Following a sky-lighting blastoff Sunday, theand its three-man, one-woman crew chased down the International Space Station and glided to a flawless docking late Monday, boosting the lab's crew to seven and adding an extra set of hands for scientific research.
With commander Michael Hopkins and pilot Victor Glover monitoring the approach, flanked on the left by Japanese astronaut Soichi Noguchi and on the right by Shannon Walker, the Crew Dragon's docking mechanism engaged its station counterpart at 11:01 p.m.
"Resilience, SpaceX. Docking sequence is complete," called SpaceX mission control communicator Anna Menon. "Welcome to the ISS."
"SpaceX, this is Resilience," Hopkins replied. "Excellent job, right down the center. SpaceX and NASA, congratulations. This is a new era of operational flights to the International Space Station from the Florida coast. And ISS, Sergey, Sergey and Kate, we'll see you real soon."
Following leak checks to verify an airtight structural seal, Expedition 64 commander Sergey Ryzhikov, Sergey Kud-Sverchkov and NASA astronaut Kate Rubins, who were launched to the outpost aboard a Russian Soyuz spacecraft on Oct. 14, welcomed their new crewmates aboard with smiles, hugs and handshakes.
"Wow, I can't tell you how great it was to see you all come across the hatch," radioed Kathy Lueders, director of space operations at NASA Headquarters. "I can't tell you how proud we are of you and how much we want to congratulate you on this historic mission. It's been really cool to watch you."
Said Hopkins, "it's been an incredible journey. It's really amazing this is marking the start of operational crew rotation missions to the International Space Station. It was an amazing ride. ...We are looking forward to the next six months and can't wait to get started."
The SpaceX Crew Dragon is the first commercially developed spacecraft ever certified by NASA and the FAA to carry astronauts to and from low-Earth orbit. It is the centerpiece of a NASA drive to end the agency's post-shuttle reliance on Russia for ferry flights to and from the space station at up to $90 million a seat.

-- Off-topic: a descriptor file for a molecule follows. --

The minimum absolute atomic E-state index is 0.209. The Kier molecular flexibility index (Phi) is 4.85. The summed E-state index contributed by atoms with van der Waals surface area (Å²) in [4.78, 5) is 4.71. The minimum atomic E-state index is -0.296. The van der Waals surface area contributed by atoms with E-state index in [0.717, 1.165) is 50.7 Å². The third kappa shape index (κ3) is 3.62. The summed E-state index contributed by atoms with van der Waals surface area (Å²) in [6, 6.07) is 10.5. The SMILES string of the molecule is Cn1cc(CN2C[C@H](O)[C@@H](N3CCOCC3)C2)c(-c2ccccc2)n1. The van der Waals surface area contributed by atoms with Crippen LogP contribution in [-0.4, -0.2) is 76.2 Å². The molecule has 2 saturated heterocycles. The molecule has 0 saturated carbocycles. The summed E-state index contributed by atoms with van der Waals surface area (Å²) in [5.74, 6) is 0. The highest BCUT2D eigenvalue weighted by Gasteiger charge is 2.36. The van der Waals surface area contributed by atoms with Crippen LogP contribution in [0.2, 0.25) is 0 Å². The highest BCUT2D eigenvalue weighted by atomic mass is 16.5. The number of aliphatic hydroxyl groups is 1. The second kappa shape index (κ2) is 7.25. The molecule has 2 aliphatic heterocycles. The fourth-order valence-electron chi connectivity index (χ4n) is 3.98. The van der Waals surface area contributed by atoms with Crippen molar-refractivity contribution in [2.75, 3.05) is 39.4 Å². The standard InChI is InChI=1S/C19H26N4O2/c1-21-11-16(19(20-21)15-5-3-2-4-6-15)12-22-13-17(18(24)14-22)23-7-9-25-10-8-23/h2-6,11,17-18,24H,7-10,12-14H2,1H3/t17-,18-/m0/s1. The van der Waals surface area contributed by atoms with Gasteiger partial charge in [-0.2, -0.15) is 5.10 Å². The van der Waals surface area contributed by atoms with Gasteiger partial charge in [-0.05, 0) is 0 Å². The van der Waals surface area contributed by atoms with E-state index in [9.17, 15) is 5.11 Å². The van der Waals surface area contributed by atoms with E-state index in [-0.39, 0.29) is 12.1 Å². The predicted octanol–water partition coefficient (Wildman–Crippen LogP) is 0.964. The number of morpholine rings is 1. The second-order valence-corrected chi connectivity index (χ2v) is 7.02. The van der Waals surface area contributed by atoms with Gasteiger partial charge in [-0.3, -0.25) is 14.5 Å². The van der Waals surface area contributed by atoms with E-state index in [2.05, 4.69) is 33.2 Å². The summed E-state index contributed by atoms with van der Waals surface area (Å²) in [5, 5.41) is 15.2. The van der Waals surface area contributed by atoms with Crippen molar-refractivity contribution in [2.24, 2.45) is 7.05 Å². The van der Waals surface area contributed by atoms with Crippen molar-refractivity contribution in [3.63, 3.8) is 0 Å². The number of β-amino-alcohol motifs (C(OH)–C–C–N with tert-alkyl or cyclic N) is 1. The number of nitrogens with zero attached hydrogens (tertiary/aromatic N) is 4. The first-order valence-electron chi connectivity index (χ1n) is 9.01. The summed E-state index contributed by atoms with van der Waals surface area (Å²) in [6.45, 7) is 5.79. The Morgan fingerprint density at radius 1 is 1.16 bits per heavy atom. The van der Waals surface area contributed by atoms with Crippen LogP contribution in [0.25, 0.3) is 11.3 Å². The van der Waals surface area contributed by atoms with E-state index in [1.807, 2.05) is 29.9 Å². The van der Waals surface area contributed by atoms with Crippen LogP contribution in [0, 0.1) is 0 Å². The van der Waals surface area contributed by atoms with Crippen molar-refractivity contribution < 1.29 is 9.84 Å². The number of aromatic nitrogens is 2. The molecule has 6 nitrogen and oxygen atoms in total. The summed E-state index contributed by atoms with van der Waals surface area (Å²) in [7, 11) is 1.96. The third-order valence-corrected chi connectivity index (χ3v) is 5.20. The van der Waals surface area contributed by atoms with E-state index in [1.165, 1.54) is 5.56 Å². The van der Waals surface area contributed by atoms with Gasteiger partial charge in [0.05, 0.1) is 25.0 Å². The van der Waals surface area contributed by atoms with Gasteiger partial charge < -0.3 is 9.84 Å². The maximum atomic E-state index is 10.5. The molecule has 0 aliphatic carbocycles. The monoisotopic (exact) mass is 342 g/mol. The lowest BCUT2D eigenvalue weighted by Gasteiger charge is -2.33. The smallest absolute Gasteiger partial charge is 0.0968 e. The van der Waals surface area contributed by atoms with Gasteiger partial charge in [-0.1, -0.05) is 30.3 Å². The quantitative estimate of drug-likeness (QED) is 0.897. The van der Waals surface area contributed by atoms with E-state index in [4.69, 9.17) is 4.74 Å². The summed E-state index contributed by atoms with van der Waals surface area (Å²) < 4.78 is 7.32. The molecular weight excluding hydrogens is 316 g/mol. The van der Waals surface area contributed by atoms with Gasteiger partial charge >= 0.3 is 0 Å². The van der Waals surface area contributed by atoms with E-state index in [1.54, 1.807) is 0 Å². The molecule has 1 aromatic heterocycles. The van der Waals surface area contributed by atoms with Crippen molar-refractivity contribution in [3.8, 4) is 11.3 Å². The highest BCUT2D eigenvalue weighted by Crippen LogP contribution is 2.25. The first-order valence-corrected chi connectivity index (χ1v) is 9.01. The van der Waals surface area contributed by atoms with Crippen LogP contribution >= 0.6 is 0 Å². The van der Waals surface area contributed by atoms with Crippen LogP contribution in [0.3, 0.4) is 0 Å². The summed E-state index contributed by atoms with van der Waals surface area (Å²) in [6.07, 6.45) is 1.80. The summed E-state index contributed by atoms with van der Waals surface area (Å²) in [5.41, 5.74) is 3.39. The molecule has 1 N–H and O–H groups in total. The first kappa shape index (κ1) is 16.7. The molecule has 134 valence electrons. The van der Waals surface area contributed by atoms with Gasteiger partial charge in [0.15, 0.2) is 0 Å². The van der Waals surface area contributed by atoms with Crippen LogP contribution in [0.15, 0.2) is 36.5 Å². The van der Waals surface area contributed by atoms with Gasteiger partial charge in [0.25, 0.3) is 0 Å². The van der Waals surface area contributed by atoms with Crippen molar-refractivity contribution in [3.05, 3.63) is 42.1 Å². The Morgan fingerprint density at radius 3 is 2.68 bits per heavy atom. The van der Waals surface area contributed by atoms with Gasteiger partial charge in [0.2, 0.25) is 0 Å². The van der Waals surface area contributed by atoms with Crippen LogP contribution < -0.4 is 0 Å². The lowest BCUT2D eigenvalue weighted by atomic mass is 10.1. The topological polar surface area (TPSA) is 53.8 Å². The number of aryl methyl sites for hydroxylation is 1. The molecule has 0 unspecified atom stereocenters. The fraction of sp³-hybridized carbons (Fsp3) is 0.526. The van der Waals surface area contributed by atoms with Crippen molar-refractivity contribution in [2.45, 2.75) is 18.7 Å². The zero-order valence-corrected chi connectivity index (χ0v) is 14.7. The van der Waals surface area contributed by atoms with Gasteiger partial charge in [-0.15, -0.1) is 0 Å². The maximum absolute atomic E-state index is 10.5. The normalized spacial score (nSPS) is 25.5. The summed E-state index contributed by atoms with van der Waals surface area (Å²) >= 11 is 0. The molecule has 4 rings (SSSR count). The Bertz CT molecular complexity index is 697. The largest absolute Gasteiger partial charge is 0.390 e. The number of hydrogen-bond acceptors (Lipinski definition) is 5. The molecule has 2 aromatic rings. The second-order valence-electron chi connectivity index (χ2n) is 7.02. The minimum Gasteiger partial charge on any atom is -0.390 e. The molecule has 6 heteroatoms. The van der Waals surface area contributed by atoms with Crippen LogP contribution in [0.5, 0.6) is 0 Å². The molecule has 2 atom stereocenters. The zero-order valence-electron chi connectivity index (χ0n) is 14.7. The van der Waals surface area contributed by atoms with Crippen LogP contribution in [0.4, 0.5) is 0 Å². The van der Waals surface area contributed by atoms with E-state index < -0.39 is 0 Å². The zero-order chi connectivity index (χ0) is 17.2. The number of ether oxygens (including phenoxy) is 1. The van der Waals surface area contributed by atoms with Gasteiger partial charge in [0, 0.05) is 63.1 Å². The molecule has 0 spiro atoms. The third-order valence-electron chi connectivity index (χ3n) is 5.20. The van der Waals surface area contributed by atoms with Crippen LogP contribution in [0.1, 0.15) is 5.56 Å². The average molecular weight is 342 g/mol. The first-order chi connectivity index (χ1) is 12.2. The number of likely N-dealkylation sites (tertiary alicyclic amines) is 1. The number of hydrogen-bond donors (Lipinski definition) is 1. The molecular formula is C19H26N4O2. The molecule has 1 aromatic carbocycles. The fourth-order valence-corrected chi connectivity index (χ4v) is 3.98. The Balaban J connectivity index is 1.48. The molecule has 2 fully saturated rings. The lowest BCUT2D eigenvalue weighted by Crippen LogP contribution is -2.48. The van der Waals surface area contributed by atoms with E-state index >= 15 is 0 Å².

Rubins used NASA's last currently contracted Soyuz seat as the agency transitions to commercial crew rotation missions using SpaceX Crew Dragon and, eventually, Boeing CST-100 Starliner capsules.
Along with launching NASA-sponsored astronauts from U.S. soil aboard American spacecraft, the commercial crew ships will enable the agency to support four full-time station crew members, boosting the lab's science output.
"By the time we get up there, Kate will already be there," Walker said before launch. "So we'll have five people on the USOS side as we call our half of the space station. That is huge.
"The amount of research that we can get done with just one or two more people is more than just one or two more people's worth of science. You also have the luxury of a regular size crew (to) work on science while you're doing other things with the space station, be it maintenance or other items that need to be taken care of."
After greeting their station crewmates and getting a safety briefing, the newly arrived astronauts planned to call it a day. The station is equipped with four sleeping berths for U.S. and partner agency astronauts but one of those is already taken by Rubins. Walker, Glover and Noguchi will use the other three while Hopkins bunks in the Crew Dragon.
The astronauts began their first full day in space just after noon Eastern Time, awakened by a recording of Phil Collins' "In The Air Tonight."
"Go Falcon 9, Go Crew Dragon, Go Resilience!!! Big thank you to the teams at @NASA and @SpaceX for keeping us safe on the ride up. Next stop, @Space_Station," Glover tweeted.
Before taking a break for lunch, the astronauts took a moment to give flight controllers and the public a brief tour of their spacecraft, providing a glimpse of life aboard the SpaceX capsule as the ship continued is approach to the International Space Station .
Hopkins and fellow space veterans Walker and Noguchi took the opportunity to present Glover with a gold astronaut pin marking his membership in the exclusive club of those who have flown above 100 kilometers and into the realm of space.
"We're very happy to give Victor Glover his gold astronaut pin," Hopkins said while Glover showed off the small pin. "This is just an unbelievable experience. The flight has been fantastic so far."
In a first for a U.S. orbital spacecraft, the Crew Dragon is designed to fly itself all the way to docking with no input from the astronauts. While manual, mostly touchscreen flight controls are available if needed, no such hands-on flying was planned.
Surprisingly, perhaps, Glover, a Navy F/A-18 carrier pilot, said he had no problem letting the computer do the flying.
"I have no misgivings about using a flight computer, (they are) really reliable," he told CBS News before launch. "As a stick and rudder kind of person, a pilot coming into this, I had some initial misgivings about a touchscreen display and automation, but I have really appreciated using it for this mission."
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